A Pennsylvania attorney faces up to 25 years in prison and a $5.25 million fine for allegedly orchestrating a $79,000 insider trading scheme.
The U.S. Attorney’s Office for the Eastern District of Pennsylvania charged Herbert K. Sudfeld, 64, of Doylestown, Penn., with insider trading and making a false statement. In a parallel case, the U.S. Securities and Exchange Commission also charged Sudfeld with illegally trading the stock of Harleysville Insurance ahead of its 2011 merger with Nationwide Insurance Company.
At the time of the trade, Sudfeld was a real estate partner at a Philadelphia law firm advising Harleysville on the merger. Sudfeld was not involved in the merger, but learned that the announcement of it was imminent from a conversation between an attorney working on the case and their shared legal assistant.
Sudfeld allegedly stole the inside information and purchased Harleysville stock in his and his wife’s accounts on Sept. 28, 2011. The merger was announced the next day, boosting Harleysville’s stock price by approximately 85 percent. Sudfeld sold all the shares he had purchased, realizing approximately $79,000 of illegal profits, the U.S. attorney's office says.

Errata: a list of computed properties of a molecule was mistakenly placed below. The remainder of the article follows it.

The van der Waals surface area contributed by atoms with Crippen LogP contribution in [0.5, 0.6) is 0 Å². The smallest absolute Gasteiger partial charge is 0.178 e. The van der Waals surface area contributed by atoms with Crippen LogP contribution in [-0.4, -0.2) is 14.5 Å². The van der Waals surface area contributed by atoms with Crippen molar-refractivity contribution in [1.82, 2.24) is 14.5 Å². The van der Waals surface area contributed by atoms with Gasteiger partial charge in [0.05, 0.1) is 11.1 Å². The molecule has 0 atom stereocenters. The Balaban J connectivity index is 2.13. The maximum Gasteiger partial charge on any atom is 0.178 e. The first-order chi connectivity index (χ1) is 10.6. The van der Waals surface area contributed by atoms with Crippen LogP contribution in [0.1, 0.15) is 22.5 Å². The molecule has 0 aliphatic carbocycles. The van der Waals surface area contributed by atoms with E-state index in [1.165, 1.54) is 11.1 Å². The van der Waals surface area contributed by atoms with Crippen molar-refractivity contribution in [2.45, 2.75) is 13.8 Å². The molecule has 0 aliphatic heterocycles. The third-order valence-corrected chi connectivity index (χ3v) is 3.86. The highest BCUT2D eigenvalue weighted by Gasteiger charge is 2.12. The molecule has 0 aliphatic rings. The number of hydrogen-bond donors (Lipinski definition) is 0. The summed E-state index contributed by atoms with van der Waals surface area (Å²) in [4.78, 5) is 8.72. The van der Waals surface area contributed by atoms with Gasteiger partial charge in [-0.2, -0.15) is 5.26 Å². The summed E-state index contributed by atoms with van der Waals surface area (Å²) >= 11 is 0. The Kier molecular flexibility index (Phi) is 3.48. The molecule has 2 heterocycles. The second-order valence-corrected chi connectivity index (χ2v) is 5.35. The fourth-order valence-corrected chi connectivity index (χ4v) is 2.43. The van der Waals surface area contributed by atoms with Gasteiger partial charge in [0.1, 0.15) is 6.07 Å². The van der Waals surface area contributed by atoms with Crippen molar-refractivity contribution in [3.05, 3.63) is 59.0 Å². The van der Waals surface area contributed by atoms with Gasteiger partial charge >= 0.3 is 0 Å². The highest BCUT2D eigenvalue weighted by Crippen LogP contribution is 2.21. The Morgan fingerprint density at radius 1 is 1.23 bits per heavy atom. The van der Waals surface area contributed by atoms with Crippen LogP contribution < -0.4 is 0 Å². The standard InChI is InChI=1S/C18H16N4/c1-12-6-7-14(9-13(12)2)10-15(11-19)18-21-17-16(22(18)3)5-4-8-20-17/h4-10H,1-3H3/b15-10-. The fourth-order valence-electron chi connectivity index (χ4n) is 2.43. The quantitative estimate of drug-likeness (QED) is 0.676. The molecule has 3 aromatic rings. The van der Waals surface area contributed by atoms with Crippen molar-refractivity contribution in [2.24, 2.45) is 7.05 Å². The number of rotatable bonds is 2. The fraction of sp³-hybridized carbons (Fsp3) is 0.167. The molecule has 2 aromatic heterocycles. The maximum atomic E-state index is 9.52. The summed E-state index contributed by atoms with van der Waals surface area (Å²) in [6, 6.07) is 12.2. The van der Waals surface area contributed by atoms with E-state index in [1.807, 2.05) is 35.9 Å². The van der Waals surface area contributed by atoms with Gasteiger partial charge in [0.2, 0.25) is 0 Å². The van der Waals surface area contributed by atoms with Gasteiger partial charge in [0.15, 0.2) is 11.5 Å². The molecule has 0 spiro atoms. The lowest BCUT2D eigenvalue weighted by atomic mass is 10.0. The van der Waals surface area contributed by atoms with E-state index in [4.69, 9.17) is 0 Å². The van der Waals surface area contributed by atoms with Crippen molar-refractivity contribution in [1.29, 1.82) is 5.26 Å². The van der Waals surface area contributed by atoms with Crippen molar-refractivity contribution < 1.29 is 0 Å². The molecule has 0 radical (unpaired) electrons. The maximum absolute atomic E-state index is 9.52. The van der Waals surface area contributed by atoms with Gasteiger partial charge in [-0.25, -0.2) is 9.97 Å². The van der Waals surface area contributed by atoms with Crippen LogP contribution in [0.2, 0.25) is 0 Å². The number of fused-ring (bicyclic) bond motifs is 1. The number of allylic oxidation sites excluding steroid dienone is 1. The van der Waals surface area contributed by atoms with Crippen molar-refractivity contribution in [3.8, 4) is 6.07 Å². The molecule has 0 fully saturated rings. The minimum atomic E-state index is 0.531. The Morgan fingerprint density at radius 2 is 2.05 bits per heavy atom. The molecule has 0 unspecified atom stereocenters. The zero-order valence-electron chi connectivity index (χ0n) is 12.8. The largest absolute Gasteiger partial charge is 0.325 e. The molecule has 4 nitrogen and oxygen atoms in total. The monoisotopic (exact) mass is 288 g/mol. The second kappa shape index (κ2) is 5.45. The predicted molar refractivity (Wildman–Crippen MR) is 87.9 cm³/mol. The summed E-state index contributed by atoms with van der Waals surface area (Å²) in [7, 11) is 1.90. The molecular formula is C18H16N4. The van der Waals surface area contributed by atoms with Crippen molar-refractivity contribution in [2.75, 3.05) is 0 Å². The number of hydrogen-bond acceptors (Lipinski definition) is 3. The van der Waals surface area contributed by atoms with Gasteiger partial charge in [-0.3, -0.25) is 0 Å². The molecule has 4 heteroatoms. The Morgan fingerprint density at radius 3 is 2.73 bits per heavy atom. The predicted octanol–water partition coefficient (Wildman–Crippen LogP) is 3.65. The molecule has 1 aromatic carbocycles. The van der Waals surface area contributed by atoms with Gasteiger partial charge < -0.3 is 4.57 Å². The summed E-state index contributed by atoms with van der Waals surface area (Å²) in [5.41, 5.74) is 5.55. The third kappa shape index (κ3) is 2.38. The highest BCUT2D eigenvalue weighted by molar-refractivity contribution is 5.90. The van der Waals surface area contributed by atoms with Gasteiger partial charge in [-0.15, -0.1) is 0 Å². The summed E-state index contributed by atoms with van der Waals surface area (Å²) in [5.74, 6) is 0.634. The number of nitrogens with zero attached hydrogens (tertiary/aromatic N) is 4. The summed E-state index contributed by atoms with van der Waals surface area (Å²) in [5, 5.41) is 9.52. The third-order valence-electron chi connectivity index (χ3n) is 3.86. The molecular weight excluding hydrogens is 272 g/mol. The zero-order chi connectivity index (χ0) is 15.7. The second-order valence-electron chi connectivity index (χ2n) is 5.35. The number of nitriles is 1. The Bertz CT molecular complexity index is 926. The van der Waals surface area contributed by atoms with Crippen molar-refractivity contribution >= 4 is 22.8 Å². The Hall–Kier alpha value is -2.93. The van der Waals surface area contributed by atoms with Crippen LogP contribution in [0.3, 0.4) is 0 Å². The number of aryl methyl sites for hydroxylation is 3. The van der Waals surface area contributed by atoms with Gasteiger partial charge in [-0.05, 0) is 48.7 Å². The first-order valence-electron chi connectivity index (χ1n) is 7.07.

The criminal complaint against Sudfeld alleges that he falsely told FBI agents investigating insider trading that he was not aware of the Harleysville stock transactions until several days to a week later. According to the indictment, Sudfeld also falsely told investigators that he had informed his broker that he could not be involved in the trades due to his position at his law firm, and that he did not discuss Harleysville trades with his broker until after they were completed, which was also false.
The SEC’s complaint names Sudfeld’s wife, Mary Jo Sudfeld, as a relief defendant for the purpose of recovering insider trading profits in her brokerage account through trades conducted by Sudfeld.
If convicted of the criminal charges, Sudfeld faces a maximum sentence of 25 years in prison, a three-year period of supervised release, and a $5.25 million fine. The SEC seeks a permanent injunction and financial penalties against Sudfeld, and the return of any ill-gotten gains with pre-judgment interest from Sudfeld and his wife.